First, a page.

Living in Sweden I never had to worry about health insurance. My experiences have included some very long and painful emergency room waits, an ambulance ride, a five-day stay in the orthopedic unit of an understaffed and old-fashioned looking hospital, many GP visits and plenty of prescriptions. The care hasn’t been a pleasure cruise, but it’s been adequate to my needs. Prescription and doctor visit are not free, but controlled and affordable. The only things I paid for while in hospital were my meals. No insurance company, no monthly bills. Sure, Sweden has high taxes, but since healthcare and welfare are on universal systems, both rich and poor alike benefit from them. This makes them more politically popular than the barebones safety net welfare programs of the US.
Let’s be clear: The US still has no universal health care. From an article in the Guardian:
The reform, which will cost an estimated $940bn (£627bn) over 10 years, amounts to a massive change in US healthcare provision, expanding care to 32 million more people, predominantly the poorest, and giving the country 95% coverage.
One opinion piece in the Guardian breaks the debate down to the classic cleavage of individualism vs. community:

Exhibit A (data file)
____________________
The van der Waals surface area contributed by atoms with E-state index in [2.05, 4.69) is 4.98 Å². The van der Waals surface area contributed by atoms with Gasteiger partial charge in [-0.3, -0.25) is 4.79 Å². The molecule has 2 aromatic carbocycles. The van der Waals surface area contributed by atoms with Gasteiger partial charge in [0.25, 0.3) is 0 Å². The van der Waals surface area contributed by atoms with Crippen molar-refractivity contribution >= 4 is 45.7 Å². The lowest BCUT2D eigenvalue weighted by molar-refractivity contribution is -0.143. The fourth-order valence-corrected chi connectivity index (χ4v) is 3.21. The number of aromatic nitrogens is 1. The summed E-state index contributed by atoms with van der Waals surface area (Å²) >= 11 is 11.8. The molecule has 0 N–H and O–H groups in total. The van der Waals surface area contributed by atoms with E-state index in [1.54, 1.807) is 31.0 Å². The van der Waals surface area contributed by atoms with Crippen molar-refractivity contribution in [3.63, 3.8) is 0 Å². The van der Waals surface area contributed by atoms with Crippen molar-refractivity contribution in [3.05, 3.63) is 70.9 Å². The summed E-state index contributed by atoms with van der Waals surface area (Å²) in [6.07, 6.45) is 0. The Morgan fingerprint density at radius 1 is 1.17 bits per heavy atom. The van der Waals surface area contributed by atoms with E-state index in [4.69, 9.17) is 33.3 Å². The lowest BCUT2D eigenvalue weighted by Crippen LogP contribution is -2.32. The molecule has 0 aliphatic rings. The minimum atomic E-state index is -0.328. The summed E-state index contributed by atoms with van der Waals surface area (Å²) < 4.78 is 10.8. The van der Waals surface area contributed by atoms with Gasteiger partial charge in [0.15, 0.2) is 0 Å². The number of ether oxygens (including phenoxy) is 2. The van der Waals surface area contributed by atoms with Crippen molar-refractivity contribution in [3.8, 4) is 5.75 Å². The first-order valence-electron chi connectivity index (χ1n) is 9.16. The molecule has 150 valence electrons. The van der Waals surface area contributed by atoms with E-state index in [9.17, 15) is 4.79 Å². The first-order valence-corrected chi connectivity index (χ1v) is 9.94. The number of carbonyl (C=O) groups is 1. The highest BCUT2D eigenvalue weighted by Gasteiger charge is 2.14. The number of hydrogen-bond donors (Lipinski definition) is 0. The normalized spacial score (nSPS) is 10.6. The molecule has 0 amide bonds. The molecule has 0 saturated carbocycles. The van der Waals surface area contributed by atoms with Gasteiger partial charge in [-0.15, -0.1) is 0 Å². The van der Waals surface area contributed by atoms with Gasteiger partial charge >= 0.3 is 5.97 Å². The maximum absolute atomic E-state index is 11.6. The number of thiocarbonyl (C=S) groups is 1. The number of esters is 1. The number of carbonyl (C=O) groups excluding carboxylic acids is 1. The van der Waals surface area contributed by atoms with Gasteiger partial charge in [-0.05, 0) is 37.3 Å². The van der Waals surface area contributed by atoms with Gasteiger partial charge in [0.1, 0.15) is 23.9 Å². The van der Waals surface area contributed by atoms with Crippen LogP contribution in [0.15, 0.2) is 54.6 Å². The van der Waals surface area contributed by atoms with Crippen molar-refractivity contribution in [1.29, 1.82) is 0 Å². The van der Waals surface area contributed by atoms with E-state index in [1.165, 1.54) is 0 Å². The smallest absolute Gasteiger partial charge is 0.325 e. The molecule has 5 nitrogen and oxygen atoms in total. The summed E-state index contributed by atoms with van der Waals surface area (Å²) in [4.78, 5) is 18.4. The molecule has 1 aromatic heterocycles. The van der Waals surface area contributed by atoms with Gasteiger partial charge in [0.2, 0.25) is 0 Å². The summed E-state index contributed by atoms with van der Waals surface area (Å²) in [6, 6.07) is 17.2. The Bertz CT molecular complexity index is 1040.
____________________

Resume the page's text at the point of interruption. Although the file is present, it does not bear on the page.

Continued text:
It is a monumental accomplishment. The story of that century of failure is a story of multiple plots and subplots, but at its heart the story is about the tension in American society between the individual and the community – whether we are just a loose confederation of individuals who should be left alone to pursue self interest, or something more than that, a community of citizens with mutual ties and obligations.
As significant as this vote is, America is by no means on its way towards socialism. I’ve lived in a social democratic country – not socialist – which is much better for poor people as far as basic necessities are concerned. Sweden is also home to plenty of wealthy people who have no problem making lots of money. That said, Sweden could learn from America’s tax policies concerning the low-income self-employed / freelancers.
The most important distinction vis-à-vis healthcare in the States vs. other developed countries is profit motive. Medicine is an overwhelmingly profit-driven industry in the US, while it is considered a right in Sweden as well as in many other countries, including the very capitalistic states of Japan and Taiwan. After all, healthy workers and business owners are more productive.
The profit motive that has invaded all aspects of the American health care system is an inherent conflict of interest. This new bill will not get rid of this conflict of interest either. That would mean getting rid of private medical insurance companies. But at least it gets more people covered, which should save lives. In short: It’s a start.
For a specific rundown on what the new bill actually does, see this article in the (conservative) Telegraph. Topics covered include pre-existing conditions, lifetime limits, preventative care (wellness) and young adults.
by Graham Land
Lead image by Paul Keleher (image source: Flickr)